Brown is running to catch up with a situation that is out of control. Cameron is also desperately attempting to seize the initiative, but is blighted by allegations against Tory MPs, one of whom, Douglas Hogg, claimed money to clean out his moat. Others have claimed for tennis courts, swimming pools, paddock, maids and chandeliers, all of which underlines the squirearchy life-style of the Tories. There is now a dash to pay back some of the money, but the damage has been done. Others, like Labour's Shahid Malik, who was forced to resign from the Cabinet, protested “I've done nothing wrong” and the money was “legitimately mine”, but reluctantly agreed to pay the public money to charity.
But that excuse now belongs to another era, which abruptly came to an end when the lid was publicly raised on the scandal. The public standing of MPs is lower than the gutter press.
The mood amongst MPs was shock and fear. Fear that the public will turn on them as individuals and the established parties. One Tory MP was repeatedly in tears at the hostile emails she was getting. One from a constituent said: “Why don't you just commit suicide?”
Nobody knows where the dust will settle. Many MPs will stand down at the next election, fearing the wrath of their electorate. “Why would they bother?” said one party official. “The abuse, the rude comments to their partners and family, the kids being teased, the flak at the village fete.”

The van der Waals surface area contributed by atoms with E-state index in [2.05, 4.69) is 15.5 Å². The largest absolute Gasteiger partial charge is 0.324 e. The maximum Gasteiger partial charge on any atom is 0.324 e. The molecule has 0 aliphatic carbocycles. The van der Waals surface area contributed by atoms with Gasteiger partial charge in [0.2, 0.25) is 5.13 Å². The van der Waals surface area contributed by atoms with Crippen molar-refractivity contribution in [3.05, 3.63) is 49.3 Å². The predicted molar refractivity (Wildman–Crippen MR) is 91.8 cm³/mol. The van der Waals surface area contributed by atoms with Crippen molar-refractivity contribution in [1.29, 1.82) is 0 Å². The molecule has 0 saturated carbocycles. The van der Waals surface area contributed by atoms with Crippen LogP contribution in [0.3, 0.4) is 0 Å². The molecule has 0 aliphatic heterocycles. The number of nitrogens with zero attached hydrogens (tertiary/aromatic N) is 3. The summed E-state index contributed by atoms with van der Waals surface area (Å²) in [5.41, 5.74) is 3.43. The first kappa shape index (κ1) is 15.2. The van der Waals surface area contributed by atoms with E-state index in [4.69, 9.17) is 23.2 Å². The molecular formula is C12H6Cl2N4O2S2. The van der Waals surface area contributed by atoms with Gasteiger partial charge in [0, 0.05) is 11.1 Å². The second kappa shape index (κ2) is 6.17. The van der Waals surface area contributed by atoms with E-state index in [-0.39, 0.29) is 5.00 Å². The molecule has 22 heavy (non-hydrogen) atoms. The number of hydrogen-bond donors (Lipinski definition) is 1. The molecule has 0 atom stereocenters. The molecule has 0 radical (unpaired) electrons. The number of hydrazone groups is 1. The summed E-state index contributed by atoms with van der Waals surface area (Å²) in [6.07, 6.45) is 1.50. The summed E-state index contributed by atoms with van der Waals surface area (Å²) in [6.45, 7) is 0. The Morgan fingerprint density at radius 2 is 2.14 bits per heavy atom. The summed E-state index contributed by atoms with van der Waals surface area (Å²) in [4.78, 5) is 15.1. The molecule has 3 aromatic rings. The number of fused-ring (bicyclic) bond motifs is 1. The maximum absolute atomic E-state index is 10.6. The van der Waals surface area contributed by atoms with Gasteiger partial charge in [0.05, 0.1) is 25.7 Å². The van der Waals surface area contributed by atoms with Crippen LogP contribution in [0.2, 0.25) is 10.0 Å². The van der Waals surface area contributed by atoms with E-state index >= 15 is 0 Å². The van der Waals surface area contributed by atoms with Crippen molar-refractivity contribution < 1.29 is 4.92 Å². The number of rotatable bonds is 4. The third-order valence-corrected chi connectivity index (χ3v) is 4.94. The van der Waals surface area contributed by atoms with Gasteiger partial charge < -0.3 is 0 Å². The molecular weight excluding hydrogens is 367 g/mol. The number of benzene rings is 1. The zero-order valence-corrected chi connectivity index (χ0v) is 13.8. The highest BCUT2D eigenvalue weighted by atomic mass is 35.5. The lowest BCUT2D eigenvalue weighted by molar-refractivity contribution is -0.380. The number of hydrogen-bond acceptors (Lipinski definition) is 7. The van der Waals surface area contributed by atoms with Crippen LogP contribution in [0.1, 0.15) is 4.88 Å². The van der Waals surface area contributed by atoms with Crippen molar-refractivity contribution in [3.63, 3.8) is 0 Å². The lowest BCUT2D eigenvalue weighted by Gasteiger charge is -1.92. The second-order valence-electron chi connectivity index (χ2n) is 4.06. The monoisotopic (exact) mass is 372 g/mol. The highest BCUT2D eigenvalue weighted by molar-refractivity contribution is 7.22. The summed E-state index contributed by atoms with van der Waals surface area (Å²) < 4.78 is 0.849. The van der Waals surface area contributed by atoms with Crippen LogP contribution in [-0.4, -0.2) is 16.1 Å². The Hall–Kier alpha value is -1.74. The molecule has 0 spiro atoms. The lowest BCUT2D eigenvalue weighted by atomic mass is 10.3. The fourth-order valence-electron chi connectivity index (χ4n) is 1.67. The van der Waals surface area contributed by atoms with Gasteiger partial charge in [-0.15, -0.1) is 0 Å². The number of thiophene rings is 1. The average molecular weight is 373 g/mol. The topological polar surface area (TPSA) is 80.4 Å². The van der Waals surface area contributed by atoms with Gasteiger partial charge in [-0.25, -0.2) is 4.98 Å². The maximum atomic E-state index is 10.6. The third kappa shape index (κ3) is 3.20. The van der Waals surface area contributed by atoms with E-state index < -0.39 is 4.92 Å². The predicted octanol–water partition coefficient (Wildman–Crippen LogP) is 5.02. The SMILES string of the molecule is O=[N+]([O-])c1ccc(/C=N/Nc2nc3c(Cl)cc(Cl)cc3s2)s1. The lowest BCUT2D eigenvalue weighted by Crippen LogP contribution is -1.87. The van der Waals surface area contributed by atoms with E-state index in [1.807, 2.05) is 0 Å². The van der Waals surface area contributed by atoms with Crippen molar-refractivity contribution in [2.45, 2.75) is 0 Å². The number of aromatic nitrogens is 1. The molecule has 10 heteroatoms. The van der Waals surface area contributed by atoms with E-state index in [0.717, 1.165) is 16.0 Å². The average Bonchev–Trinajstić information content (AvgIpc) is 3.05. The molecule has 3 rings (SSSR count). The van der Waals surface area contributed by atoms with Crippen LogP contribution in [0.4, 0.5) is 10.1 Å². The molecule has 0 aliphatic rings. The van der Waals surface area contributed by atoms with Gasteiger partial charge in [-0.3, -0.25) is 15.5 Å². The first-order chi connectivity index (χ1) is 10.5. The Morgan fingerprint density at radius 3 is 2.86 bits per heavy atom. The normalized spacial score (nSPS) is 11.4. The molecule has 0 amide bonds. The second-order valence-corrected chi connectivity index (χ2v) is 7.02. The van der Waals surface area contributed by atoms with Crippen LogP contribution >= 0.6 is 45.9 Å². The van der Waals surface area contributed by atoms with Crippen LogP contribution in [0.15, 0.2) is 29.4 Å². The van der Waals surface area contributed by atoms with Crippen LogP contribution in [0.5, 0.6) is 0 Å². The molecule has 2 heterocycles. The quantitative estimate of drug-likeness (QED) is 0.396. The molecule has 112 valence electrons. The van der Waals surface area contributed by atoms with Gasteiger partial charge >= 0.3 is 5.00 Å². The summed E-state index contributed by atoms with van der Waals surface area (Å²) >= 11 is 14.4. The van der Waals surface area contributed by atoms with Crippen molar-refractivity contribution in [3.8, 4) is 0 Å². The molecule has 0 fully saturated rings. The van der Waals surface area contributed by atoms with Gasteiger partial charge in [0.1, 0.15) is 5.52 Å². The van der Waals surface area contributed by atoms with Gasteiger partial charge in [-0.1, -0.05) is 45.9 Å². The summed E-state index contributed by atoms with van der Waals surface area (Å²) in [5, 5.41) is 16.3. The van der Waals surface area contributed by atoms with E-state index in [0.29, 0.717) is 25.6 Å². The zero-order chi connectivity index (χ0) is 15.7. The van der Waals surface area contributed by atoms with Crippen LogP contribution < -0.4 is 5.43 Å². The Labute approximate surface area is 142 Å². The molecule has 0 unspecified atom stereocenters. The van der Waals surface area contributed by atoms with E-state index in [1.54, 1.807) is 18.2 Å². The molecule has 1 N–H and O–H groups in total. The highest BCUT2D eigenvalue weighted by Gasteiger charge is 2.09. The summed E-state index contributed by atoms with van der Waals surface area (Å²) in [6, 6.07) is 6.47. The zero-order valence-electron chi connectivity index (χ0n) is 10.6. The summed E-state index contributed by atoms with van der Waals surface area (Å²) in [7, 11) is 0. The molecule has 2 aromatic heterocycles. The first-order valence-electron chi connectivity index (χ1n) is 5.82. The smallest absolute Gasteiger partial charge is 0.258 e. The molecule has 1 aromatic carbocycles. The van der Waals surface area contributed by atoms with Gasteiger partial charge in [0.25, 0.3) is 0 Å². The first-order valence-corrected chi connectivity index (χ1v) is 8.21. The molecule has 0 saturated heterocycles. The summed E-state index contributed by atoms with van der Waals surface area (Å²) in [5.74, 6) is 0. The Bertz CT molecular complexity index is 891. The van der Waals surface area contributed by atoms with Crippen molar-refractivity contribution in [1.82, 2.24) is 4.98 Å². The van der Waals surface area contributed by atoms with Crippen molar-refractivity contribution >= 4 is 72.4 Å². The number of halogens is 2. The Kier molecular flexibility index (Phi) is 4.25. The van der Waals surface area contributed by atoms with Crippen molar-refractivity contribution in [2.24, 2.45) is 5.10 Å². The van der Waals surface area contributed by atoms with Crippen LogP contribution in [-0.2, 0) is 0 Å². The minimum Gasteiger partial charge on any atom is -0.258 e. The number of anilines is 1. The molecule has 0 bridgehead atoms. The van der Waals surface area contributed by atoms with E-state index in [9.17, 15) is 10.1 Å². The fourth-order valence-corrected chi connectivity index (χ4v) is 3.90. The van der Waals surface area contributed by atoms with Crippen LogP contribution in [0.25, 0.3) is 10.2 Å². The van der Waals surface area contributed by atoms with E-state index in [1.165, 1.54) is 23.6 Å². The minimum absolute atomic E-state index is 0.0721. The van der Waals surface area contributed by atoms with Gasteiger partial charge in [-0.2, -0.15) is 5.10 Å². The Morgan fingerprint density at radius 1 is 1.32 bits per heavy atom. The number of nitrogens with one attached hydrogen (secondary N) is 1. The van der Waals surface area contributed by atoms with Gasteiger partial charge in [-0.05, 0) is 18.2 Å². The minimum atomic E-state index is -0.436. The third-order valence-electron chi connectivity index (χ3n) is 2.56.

“This is the biggest constitutional crisis since the abdication of Edward VIII,” said one Labour MP. But it is far more serious than that. The whole political establishment is in the dock.
Labour, the party in power with the most sitting MPs is likely to suffer most. It was no accident that the scandal broke at this time in the run up to a general election. The reason for this was to undermine the Labour government and prepare the way for a strong Tory administration. But the plan has back-fired badly, with all MPs tainted, including those from the Tory Party. Even worse, it has brought down the public wrath against the political establishment as a whole. This is very dangerous from the point of view of the ruling class.
The political scandals in Italy in the mid 1990s were to result in the collapse of the Christian Democrats, the main bourgeois party that had ruled the country since the second world war. The crisis was very dangerous at the time as it unleashes uncontrollable forces that threatened the entire political edifice. There were similar dangers in the Dreyfus affair in France at the turn of the 19th century. The exposure of a military cover-up resulted in widespread anger against the military and the establishment, provoking a social crisis. It served to expose the rottenness of the regime and a question mark was placed over the whole capitalist system. Lenin explained that with a bold socialist leadership the situation could have led to revolution.